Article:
More simply, the optical changes in the media may be probed with the same laser beam, wavelength of 6471 A, as had been employed to store information. When such laser beam is used to probe, it is found that transmission in the media decreases by a factor of 3 or more, which reflection increases by a similar factor. The reflectivity in the regions most easily written upon is about 20% before subjecting them to the laser beam and about 65% after.

OBJECT OF THE INVENTION

It is an object of this invention to provide a novel low threshold high density storage medium which is of relatively low cost as compared to known storage media utilized for the same purpose. It is another object of this invention to provide a storage medium in accordance with the preceding object which is efficaciously operated with a heating beam. And yet another object of this invention is to provide a novel read only storage medium consisting of adjacent thin layers of two or more materials which react upon heating, form a reaction product having properties different from the corresponding properties of said materials.

BRIEF DESCRIPTION OF THE DRAWINGS

FIG. 1 is a fragmentary side view of a recording medium depicting layers of reactants intermediate a barrier layer and a substrate.

FIG. 2 is a fragmentary side view of a recording medium having double layers of one reactant and barrier layer with only one layer of another reactant.

FIG. 3 is a fragmentary side view of a recording medium having the reactants dispersed in the barrier material.

DESCRIPTION OF PREFERRED EMBODIMENTS

In accordance with the invention, the novel read-only storage medium provided herein consists of adjacent thin layers of two or more materials, respectively, which react, upon heating, to form a reaction product different from those of the reacting materials.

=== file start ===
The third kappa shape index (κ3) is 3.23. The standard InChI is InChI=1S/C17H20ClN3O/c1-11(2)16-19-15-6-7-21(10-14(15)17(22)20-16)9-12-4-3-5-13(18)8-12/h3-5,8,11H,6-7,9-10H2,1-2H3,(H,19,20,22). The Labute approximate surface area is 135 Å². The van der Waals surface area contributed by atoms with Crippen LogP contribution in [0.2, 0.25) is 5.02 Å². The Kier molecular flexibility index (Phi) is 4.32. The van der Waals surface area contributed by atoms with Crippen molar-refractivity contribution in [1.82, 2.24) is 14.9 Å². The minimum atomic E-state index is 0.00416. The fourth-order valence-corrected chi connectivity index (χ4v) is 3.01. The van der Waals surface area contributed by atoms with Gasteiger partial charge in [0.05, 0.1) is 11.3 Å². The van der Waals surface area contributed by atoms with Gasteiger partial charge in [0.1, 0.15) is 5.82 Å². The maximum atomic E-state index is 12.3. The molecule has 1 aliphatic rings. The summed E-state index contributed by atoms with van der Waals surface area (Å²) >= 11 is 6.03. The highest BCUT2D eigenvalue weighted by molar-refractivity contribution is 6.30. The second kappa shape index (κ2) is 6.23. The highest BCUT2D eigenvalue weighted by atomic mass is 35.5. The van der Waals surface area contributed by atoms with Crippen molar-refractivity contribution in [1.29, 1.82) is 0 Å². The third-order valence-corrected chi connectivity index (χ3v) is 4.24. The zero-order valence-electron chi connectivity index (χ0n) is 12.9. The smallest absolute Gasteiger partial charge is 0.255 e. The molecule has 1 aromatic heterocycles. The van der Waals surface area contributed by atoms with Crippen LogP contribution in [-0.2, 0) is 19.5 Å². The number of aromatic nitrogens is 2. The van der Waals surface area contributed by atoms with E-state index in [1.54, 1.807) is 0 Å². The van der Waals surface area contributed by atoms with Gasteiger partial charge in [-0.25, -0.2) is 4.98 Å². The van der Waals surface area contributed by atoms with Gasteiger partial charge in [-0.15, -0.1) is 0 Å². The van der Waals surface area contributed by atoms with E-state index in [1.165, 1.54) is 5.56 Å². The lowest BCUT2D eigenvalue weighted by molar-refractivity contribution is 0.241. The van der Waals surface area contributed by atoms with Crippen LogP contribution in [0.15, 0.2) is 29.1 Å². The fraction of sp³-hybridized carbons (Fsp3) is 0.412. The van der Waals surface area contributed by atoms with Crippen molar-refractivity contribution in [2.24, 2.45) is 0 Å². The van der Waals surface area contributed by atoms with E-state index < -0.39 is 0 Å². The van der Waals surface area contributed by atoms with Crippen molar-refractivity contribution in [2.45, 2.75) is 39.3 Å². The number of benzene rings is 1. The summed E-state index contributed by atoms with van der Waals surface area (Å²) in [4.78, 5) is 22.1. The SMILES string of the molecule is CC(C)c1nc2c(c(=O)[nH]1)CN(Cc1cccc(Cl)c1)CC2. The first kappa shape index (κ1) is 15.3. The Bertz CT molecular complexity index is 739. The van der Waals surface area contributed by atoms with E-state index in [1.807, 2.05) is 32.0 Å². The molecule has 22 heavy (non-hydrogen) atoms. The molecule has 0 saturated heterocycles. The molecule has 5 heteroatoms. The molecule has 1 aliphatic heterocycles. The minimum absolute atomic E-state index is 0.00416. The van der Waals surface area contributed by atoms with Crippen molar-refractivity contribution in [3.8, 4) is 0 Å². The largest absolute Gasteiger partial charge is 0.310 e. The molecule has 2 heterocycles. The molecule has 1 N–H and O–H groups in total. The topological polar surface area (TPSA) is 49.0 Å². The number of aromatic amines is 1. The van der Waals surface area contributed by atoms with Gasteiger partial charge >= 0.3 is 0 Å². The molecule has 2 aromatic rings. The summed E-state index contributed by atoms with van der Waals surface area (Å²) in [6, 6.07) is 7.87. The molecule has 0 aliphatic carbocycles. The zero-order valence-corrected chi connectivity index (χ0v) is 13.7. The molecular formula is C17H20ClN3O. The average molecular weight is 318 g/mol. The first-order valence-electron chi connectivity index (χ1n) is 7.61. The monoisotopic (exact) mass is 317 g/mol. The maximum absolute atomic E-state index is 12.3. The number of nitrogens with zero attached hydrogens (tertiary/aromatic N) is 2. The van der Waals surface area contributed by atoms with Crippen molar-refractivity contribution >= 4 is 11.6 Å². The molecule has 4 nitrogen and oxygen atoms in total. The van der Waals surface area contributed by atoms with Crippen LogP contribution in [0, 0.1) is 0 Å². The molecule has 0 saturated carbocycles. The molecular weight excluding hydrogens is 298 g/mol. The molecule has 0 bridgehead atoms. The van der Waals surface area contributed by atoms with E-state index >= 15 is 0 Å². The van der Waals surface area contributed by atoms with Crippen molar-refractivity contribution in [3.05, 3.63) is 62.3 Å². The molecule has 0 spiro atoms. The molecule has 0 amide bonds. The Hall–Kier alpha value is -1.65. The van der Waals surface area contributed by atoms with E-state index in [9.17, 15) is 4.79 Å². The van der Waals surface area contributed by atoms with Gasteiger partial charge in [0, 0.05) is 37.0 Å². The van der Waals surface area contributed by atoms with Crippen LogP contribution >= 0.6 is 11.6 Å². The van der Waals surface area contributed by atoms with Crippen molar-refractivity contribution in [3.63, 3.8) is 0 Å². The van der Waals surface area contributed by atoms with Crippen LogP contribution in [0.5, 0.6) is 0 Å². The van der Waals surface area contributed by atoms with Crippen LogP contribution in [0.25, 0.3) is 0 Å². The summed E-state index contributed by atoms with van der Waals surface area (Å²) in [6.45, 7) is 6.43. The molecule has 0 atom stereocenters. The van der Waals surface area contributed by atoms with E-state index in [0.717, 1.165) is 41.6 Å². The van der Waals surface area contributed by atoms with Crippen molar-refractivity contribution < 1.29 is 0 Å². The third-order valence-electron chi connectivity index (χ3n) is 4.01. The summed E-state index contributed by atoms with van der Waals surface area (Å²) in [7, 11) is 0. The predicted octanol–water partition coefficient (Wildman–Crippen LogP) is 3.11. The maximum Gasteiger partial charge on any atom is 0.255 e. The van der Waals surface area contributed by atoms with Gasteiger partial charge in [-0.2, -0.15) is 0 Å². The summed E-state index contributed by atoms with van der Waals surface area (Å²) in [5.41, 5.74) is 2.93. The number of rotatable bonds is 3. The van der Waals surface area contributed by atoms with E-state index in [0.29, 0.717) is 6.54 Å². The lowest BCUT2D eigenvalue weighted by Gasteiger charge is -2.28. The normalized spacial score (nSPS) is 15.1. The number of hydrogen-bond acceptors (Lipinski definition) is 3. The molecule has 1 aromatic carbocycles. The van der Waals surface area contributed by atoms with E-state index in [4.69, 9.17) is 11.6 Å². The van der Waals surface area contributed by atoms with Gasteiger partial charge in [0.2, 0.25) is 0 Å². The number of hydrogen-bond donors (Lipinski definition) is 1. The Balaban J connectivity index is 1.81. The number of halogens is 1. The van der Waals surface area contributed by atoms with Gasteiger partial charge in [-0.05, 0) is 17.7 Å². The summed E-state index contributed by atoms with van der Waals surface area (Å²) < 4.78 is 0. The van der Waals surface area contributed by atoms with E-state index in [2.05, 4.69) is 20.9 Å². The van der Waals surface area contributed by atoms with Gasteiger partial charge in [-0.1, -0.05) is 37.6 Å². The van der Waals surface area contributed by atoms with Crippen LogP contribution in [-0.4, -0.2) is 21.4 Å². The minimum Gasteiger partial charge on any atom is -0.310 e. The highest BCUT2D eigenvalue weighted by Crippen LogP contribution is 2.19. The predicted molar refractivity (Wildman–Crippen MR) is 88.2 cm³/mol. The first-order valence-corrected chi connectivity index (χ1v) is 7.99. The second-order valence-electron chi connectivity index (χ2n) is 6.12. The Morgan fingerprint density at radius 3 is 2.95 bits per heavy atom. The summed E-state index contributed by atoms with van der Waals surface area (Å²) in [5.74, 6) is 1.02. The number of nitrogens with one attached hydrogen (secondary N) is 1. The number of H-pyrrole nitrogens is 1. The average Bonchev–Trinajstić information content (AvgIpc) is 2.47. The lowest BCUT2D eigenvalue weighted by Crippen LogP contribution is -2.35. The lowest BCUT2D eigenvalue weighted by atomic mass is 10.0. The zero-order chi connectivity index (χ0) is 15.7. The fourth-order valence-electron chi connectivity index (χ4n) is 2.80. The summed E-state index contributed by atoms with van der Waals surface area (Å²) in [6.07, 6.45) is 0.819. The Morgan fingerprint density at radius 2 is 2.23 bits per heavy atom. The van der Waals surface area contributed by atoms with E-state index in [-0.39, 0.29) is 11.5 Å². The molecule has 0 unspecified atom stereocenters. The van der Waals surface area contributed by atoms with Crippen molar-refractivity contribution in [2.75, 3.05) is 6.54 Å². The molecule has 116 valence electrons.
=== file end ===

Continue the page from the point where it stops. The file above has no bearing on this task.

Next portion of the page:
The reaction due to heating can be illustrated in the situation wherein a layer of an element such as selenium in a thickness of about 500A is deposited on a layer of aluminum, which had been exposed to air prior to the deposition, and which has a thickness of about 800 A, the aluminum lying on a suitable substrate such as Mylar or glass, for example. Because the aluminum prior to the deposition had been exposed to air, it had thereby been provided with an aluminum oxide coating.

When such aluminum-selenium combination is subjected to the radiation of a focused heating device such as a Xenon lamp, for example, from its selenium side, a reaction occurs between the aluminum and the selenium. The reaction, rather than occurring uniformly across the areas subjected to the lamp, initiates only at a multiplicity of discrete points. This phenomenon indicates that the aluminum oxide coating on the aluminum functions as a barrier to the reaction except at certain locations.

Further, when a sample of a selenium-aluminum combination, provided as described hereinabove, is heated at a rate of about 5C/min beginning at room temperature while its optical density is concurrently monitored, an abrupt decrease in optical density occurs at 50C. This occurrence indicates that the reaction occurs at the glass transition temperature of amorphous selenium thereby indicating that diffusion in the selenium layer is the rate limiting step. In this connection, it is to be noted that diffusion rates are known to increase discontinuously at the glass transition temperature of an amorphous phase of selenium or many other amorphous materials.